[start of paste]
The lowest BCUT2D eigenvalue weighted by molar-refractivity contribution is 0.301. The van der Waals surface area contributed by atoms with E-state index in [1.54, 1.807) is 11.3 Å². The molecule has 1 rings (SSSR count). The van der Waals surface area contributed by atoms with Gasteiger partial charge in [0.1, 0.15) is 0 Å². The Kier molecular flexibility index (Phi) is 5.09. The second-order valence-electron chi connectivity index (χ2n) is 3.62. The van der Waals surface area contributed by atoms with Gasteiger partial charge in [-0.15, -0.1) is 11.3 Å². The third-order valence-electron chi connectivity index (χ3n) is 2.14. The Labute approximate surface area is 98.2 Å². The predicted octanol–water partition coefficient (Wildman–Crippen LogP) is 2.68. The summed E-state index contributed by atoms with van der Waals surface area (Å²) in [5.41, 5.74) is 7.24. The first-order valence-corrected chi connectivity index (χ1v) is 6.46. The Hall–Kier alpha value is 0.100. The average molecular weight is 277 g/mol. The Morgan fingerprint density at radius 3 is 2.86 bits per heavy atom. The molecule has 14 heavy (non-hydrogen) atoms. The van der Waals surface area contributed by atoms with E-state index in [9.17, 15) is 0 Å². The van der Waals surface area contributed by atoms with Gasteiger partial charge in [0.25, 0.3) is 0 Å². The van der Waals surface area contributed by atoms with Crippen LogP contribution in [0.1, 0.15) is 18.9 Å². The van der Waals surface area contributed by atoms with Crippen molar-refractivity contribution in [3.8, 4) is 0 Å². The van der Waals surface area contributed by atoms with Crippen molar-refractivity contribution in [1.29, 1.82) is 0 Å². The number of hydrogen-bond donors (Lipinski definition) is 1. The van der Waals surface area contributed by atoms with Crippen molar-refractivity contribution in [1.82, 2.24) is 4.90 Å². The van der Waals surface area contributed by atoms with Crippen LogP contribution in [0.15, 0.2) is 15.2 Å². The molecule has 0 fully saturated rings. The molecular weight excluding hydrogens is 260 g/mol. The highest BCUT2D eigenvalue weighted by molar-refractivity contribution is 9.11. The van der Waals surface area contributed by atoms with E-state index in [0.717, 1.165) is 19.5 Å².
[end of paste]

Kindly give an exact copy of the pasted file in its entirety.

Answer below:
The lowest BCUT2D eigenvalue weighted by molar-refractivity contribution is 0.301. The van der Waals surface area contributed by atoms with E-state index in [1.54, 1.807) is 11.3 Å². The molecule has 1 rings (SSSR count). The van der Waals surface area contributed by atoms with Gasteiger partial charge in [0.1, 0.15) is 0 Å². The Kier molecular flexibility index (Phi) is 5.09. The second-order valence-electron chi connectivity index (χ2n) is 3.62. The van der Waals surface area contributed by atoms with Gasteiger partial charge in [-0.15, -0.1) is 11.3 Å². The third-order valence-electron chi connectivity index (χ3n) is 2.14. The Labute approximate surface area is 98.2 Å². The predicted octanol–water partition coefficient (Wildman–Crippen LogP) is 2.68. The summed E-state index contributed by atoms with van der Waals surface area (Å²) in [5.41, 5.74) is 7.24. The first-order valence-corrected chi connectivity index (χ1v) is 6.46. The Hall–Kier alpha value is 0.100. The average molecular weight is 277 g/mol. The Morgan fingerprint density at radius 3 is 2.86 bits per heavy atom. The molecule has 14 heavy (non-hydrogen) atoms. The van der Waals surface area contributed by atoms with E-state index in [9.17, 15) is 0 Å². The van der Waals surface area contributed by atoms with Gasteiger partial charge in [0.25, 0.3) is 0 Å². The van der Waals surface area contributed by atoms with Crippen LogP contribution in [0.1, 0.15) is 18.9 Å². The van der Waals surface area contributed by atoms with Crippen molar-refractivity contribution in [3.8, 4) is 0 Å². The van der Waals surface area contributed by atoms with Crippen molar-refractivity contribution in [1.29, 1.82) is 0 Å². The number of hydrogen-bond donors (Lipinski definition) is 1. The van der Waals surface area contributed by atoms with Crippen molar-refractivity contribution in [1.82, 2.24) is 4.90 Å². The van der Waals surface area contributed by atoms with Crippen LogP contribution in [0.15, 0.2) is 15.2 Å². The molecule has 0 fully saturated rings. The molecular weight excluding hydrogens is 260 g/mol. The highest BCUT2D eigenvalue weighted by molar-refractivity contribution is 9.11. The van der Waals surface area contributed by atoms with E-state index in [0.717, 1.165) is 19.5 Å².